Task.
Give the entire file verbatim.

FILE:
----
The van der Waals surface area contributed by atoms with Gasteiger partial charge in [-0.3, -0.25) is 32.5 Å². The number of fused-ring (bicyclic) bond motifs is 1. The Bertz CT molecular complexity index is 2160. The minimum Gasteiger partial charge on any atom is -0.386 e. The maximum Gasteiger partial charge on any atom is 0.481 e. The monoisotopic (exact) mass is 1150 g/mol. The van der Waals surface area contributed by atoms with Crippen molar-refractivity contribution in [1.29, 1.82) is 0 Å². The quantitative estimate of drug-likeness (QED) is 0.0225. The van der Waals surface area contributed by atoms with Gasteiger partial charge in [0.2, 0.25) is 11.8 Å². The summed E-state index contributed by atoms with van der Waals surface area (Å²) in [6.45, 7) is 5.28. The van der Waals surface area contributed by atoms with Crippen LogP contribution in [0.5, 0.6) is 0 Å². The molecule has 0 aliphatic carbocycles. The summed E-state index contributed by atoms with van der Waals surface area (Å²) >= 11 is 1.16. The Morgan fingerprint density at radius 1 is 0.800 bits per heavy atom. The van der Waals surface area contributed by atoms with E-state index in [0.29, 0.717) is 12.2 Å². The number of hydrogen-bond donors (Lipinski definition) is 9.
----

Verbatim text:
The van der Waals surface area contributed by atoms with Gasteiger partial charge in [-0.3, -0.25) is 32.5 Å². The number of fused-ring (bicyclic) bond motifs is 1. The Bertz CT molecular complexity index is 2160. The minimum Gasteiger partial charge on any atom is -0.386 e. The maximum Gasteiger partial charge on any atom is 0.481 e. The monoisotopic (exact) mass is 1150 g/mol. The van der Waals surface area contributed by atoms with Crippen molar-refractivity contribution in [1.29, 1.82) is 0 Å². The quantitative estimate of drug-likeness (QED) is 0.0225. The van der Waals surface area contributed by atoms with Gasteiger partial charge in [0.2, 0.25) is 11.8 Å². The summed E-state index contributed by atoms with van der Waals surface area (Å²) in [6.45, 7) is 5.28. The van der Waals surface area contributed by atoms with Crippen LogP contribution in [0.5, 0.6) is 0 Å². The molecule has 0 aliphatic carbocycles. The summed E-state index contributed by atoms with van der Waals surface area (Å²) >= 11 is 1.16. The Morgan fingerprint density at radius 1 is 0.800 bits per heavy atom. The van der Waals surface area contributed by atoms with E-state index in [0.29, 0.717) is 12.2 Å². The number of hydrogen-bond donors (Lipinski definition) is 9.